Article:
Cemeteries from past eras have long been a significant part of Georgia’s history, and the need for their preservation has never been greater. Increased urbanization across the state, along with a dilution of respect and reverence for cemeteries, has resulted in their destruction by development, neglect, abandonment, and vandalism. All burials, whether of people rich or poor, famous or unknown, deserve respect and protection.
Laws are in place that prohibit disturbing human remains and associated burial objects, and violators may face fines and even felony charges. Once a grave is damaged or destroyed, however, there is little hope of properly restoring it to its former condition. Unfortunately, Georgia’s laws alone are not strong enough to keep cemeteries safe from harm.
Often the best protection for a cemetery comes from the local community, and that protection should start with maintenance. Concern for restoring and maintaining historic cemeteries is mounting across Georgia as more previously unknown graves come to light because of increasing development in rural areas. In cemetery restoration both money and manpower become critical issues. The principal, most viable force for cemetery care is the effort of descendants or concerned community members themselves. They are the most effective caregivers and protectors of any private cemetery. It is a role long played in the South—those who have loved ones or ancestors in a cemetery carry on the responsibility of taking care of those cemeteries.
The state government cannot take over the upkeep or provide money for repairs and continuous maintenance of a graveyard, nor can a private organization do so under most circumstances. Even local governments are unable to take on this responsibility unless the city or county owns the cemetery. If family members are not available, then a local nonprofit organization, such as a historical society or a genealogical society, could form a committee to assist those cemeteries. It can also be effective to form a separate nonprofit association to manage a family or community cemetery and accept tax-exempt donations to help with the upkeep. Some good examples of city-owned cemeteries using successful preservation strategies with separate nonprofit organizations are Bonaventure Cemetery in Savannah, Linwood Cemetery in Columbus, and Oakland Cemetery in Atlanta.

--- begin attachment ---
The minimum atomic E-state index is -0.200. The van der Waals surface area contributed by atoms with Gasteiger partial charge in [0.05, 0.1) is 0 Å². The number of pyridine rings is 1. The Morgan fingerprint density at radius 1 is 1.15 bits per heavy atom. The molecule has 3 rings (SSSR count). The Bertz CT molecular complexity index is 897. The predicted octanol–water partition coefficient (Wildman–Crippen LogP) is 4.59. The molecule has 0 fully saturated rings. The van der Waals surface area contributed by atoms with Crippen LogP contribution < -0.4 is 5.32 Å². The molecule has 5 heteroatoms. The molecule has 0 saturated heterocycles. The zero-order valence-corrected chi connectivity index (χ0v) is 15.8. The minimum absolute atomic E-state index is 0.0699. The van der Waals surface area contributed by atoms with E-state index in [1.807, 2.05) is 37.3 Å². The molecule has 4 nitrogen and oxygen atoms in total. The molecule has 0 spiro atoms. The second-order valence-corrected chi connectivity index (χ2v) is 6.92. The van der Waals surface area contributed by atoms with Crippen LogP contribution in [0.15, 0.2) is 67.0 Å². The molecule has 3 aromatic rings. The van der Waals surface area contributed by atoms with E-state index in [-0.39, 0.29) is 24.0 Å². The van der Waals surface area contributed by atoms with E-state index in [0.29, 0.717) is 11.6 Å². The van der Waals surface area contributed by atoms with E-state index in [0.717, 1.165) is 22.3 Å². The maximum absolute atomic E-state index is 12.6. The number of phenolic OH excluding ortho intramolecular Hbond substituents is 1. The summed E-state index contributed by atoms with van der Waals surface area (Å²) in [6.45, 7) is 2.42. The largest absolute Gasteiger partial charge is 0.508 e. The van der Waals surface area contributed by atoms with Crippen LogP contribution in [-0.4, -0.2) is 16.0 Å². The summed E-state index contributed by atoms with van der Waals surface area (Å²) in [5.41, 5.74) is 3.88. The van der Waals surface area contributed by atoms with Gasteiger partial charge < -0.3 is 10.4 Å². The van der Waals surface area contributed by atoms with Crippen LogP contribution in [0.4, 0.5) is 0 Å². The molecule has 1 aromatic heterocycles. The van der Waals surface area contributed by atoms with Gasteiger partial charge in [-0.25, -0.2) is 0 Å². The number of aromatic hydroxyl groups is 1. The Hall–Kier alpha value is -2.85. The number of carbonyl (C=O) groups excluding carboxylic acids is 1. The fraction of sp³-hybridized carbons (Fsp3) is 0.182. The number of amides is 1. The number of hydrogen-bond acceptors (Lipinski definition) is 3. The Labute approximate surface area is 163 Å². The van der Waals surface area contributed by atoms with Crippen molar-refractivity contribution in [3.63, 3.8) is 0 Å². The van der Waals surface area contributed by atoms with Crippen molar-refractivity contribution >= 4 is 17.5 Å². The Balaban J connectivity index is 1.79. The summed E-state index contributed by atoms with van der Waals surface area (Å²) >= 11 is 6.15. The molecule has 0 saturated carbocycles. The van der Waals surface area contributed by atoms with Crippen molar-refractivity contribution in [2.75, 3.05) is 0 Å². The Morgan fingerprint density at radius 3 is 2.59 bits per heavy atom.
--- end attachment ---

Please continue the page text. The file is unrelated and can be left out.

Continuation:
In addition to providing maintenance, families and others often are interested in recording the information a cemetery holds. Publication of the tombstone inscriptions in many Georgia counties has been one way, if done properly and accurately, to record and preserve the information in a cemetery and provide proof of its existence. Making photographs, and if possible a video recording, will enhance the record of the cemetery and be a good reference for future repair projects. Recording a cemetery should also include seeing that its existence and location are marked on current county land-deed records and tax maps. Marking the cemetery on public records, including the statewide cemetery location database, will help ensure that it is known and protected by future landowners, developers, zoning boards, and planning commissions.
A number of Georgia counties have benefited from the efforts of organizations or individuals who have worked to identify, record, and publish information on their county’s cemeteries. For example, the Gwinnett Historical Society in Gwinnett County has been one of the most active groups in its continued efforts to identify and record all cemeteries within the county’s boundaries. The society published a book documenting marked burials and known cemeteries, and placed a map at the county courthouse marking these locations. Other counties, such as Cobb, have cemetery commissions that work closely with county planning, zoning, and permitting boards to ensure that the cemeteries are protected when land-use decisions are made.
African American cemeteries in Georgia are being preserved in a variety of ways. The city cemeteries of Decatur and Atlanta (Oakland Cemetery) each have a separate African American burial section that is maintained along with the rest of the cemetery and overseen by the nonprofit groups that assist with those cemeteries. Some African American burial grounds are totally separate cemeteries, such as Porterdale, owned and maintained by the city of Columbus, or Behavior, on Sapelo Island, overseen by the Hog Hammock community. Laurel Grove-South is the major African American cemetery in Savannah and is maintained by the city with the help of local heritage groups. Other African American cemeteries are associated with churches, such as the one adjoining Green Grove Church and School in Stewart County, and are maintained by them. The cemeteries named above are all being maintained and are also on the National Register, but there are many more that are in need of assistance, especially the many small African American family cemeteries, along with those of other ethnic groups, that are in dire need of preservation and protection.
People think of cemeteries as being the permanent resting place of the dead, but occasions do arise when they must be moved because of development or other unavoidable impacts. If a cemetery must be relocated, Georgia law clearly states specific procedures to be followed. The complex and somewhat lengthy process is to be carried out under a permit issued by the local government. The procedures require the expertise of several different professionals, as well as the participation of any descendants who can be located. As Georgia continues to attract new industry and new residents, grave relocation may become the single most critical issue to cemetery caregivers and descendants in the twenty-first century.